Pauline Buchanan-Black is the director-general of the Tree Council. She claims the one department that could bring about a change of policy, the Department of Culture, Media and Sport (DCMS), has been unresponsive. "When the department embarked on its review of the UK's heritage designation, we saw this as an opportunity. We already have a database of suitable candidates for listing, but we have not even had a formal response."

What we are left with is unofficial lists compiled by enthusiasts such as the Ancient Yew Group, or inventories created by wildlife trusts. This mirrors the slow growth of the building preservation movement, when the likes of William Morris's Society for the Protection of Ancient Buildings was flying the flag for vernacular structures long before listing kicked in.

Buchanan-Black adds: "Because treesare not lived in, they are regarded as almost incidental. It is only when people hear about their stories that they understand the need for listing."

Time, though, is not on the side of many of our veterans. The Tree Council has produced a new book, The Heritage Trees of Scotland, but just as it was going to press, the "cover girl", the Strathleven Oak in the Vale of Leven, was destroyed by a fire that might have been avoided with protective fencing. Similarly, one of the Borrowdale Yews of Cumbria, celebrated in Wordsworth's poetry, lost its canopy in a storm last year, when timely, intelligent tree surgery could have saved it.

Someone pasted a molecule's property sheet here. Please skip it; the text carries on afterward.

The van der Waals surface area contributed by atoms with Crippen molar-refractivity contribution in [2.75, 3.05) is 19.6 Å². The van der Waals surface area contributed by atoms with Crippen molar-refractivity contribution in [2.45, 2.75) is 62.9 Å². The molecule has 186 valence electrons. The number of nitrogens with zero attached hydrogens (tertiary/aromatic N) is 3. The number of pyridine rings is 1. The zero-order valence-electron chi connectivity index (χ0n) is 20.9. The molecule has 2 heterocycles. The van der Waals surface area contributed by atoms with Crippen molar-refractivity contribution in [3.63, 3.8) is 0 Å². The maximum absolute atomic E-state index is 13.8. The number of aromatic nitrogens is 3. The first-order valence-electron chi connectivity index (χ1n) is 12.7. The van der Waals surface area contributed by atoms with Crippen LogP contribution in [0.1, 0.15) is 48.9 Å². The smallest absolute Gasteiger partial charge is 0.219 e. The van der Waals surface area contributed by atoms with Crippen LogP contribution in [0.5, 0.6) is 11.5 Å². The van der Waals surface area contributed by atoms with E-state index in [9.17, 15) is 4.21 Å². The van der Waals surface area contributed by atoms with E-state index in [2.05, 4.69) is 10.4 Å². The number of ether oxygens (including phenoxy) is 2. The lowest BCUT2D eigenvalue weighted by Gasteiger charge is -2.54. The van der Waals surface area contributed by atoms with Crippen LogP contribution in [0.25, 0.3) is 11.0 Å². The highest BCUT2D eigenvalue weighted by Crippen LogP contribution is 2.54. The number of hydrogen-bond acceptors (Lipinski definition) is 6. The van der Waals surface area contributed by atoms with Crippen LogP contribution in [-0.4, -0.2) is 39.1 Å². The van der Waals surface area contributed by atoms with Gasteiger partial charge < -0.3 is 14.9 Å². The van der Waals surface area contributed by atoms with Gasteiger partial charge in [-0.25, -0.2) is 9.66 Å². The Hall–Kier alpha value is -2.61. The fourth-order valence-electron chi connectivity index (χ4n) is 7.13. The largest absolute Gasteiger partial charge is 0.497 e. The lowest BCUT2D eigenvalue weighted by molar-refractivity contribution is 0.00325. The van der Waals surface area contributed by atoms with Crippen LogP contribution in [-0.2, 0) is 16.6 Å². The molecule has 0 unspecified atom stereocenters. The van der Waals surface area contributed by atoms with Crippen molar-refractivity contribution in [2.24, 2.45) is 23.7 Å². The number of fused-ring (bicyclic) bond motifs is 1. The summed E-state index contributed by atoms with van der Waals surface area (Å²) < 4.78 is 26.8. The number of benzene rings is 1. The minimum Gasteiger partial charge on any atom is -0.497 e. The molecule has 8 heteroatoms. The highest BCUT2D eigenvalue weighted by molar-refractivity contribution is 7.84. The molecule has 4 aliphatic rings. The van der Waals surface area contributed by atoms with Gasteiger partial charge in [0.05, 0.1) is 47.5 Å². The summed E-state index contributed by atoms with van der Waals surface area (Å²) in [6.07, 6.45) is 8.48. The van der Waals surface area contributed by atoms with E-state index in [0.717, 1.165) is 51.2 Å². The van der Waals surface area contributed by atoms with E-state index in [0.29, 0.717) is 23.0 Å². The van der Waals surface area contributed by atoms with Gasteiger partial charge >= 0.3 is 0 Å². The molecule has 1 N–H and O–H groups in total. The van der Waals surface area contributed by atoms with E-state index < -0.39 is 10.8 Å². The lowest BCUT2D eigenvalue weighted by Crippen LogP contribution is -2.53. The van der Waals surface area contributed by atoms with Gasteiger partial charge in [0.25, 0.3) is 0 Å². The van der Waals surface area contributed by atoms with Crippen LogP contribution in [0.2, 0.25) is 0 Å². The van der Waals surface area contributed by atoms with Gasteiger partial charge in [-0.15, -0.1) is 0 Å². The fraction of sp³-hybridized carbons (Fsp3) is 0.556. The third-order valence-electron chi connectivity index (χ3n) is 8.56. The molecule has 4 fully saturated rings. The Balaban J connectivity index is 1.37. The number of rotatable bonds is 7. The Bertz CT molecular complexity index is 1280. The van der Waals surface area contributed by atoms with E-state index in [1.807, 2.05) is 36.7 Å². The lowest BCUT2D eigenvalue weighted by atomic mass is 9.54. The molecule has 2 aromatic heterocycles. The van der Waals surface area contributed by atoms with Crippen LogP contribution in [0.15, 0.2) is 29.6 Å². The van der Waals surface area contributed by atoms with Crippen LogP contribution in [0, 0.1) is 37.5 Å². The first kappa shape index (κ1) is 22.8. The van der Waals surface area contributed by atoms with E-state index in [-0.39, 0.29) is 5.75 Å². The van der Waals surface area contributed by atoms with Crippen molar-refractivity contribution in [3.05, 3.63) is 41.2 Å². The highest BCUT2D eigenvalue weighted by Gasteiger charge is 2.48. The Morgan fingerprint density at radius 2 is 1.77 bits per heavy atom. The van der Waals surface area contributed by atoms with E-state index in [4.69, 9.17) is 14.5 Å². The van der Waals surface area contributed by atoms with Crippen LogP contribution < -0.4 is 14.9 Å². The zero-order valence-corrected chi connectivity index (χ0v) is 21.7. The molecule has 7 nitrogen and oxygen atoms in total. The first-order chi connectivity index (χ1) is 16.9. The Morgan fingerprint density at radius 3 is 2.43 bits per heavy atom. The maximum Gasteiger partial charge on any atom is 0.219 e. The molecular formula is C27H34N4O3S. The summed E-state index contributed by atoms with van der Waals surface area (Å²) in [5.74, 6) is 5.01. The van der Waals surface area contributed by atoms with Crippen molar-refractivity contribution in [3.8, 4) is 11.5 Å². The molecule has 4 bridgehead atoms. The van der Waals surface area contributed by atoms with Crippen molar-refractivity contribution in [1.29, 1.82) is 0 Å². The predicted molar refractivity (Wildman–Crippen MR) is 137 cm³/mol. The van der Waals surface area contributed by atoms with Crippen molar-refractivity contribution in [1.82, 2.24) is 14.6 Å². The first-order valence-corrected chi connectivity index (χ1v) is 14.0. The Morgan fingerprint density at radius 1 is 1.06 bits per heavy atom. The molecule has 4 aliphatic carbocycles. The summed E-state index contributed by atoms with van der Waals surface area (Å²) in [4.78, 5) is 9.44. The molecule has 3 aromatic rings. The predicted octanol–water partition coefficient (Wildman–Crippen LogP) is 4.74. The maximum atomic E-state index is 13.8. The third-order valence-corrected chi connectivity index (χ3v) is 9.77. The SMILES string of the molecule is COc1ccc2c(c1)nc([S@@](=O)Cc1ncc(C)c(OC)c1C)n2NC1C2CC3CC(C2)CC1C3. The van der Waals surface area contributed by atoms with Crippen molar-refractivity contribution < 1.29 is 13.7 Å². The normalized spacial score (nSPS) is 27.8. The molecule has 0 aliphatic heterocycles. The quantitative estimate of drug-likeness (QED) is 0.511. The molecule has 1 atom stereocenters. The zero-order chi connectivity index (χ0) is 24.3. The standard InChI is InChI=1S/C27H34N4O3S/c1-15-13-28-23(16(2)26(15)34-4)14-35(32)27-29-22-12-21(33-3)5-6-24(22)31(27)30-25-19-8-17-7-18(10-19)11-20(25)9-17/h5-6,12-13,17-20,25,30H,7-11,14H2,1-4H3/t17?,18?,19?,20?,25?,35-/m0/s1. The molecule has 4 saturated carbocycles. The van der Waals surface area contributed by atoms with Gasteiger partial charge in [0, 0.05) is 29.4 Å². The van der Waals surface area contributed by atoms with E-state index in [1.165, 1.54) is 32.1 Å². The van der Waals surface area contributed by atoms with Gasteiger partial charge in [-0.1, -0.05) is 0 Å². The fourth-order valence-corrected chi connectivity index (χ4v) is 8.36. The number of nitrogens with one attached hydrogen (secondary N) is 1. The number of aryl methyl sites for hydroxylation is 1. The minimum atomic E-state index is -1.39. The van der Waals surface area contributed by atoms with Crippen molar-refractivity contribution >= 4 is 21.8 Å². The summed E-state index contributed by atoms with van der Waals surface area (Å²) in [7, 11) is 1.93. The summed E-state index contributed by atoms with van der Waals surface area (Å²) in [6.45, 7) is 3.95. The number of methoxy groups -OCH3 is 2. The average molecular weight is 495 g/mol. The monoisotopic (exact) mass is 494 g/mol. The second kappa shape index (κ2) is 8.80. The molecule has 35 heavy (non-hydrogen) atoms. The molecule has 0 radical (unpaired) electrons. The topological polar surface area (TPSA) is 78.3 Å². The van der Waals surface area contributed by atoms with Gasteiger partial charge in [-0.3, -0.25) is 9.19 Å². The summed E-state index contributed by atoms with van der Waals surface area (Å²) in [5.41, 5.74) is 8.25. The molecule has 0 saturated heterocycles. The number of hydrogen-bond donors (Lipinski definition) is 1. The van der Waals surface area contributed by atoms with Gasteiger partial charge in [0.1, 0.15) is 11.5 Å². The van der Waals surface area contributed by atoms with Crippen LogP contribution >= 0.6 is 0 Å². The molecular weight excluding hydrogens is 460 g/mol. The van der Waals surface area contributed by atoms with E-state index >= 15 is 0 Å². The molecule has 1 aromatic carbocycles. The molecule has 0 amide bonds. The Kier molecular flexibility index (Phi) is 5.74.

Compiling an official list could prove a sensitive issue, admits Butler, given the need to retain the goodwill of many private owners who have already proven willing, sensitive guardians. Yet there is littlenational understanding of old trees at present, whether a creaking yew in a churchyard or a chestnut on the village green.

"There is no designation for a 'Mona Lisa' in someone's stately home, but no one would destroy the family heritage," says Jill. "Trees are equally part of that heritage. When Capability Brown and Humphry Repton were landscaping the estates, they sometimes took down the hedgerows, but not the trees, which they recognised for the immediate sense of grandeur, age and heritage they conveyed."

She argues that not only would a conservation list raise the profile of trees, it would release funds to help people look after them and receive sound advice. "Much of the problem is with people not understanding how trees age, and feeling remedial action is expensive. It seems simplest and cheapest to chop it down. But if you had a broken Chippendale chair, you wouldn't throw it out and buy a new one. You'd hang on to it and repair it as much as you possibly could."

The Office of Communities and Local Government is conducting an "informal" review of Tree Protection Order policy. As it is, Britain lags shamefully behind our poorer European neighbours. The Czech Republic and Poland have official registers of ancient trees. Sweden, with a population of just 9 million, has recently stumped up £35m for a similar programme, and sends 25 of its tree experts each year to study some of the most important sites in the UK. Sadly, the British Government at present doesn't seem to be able to see either the wood - or the trees.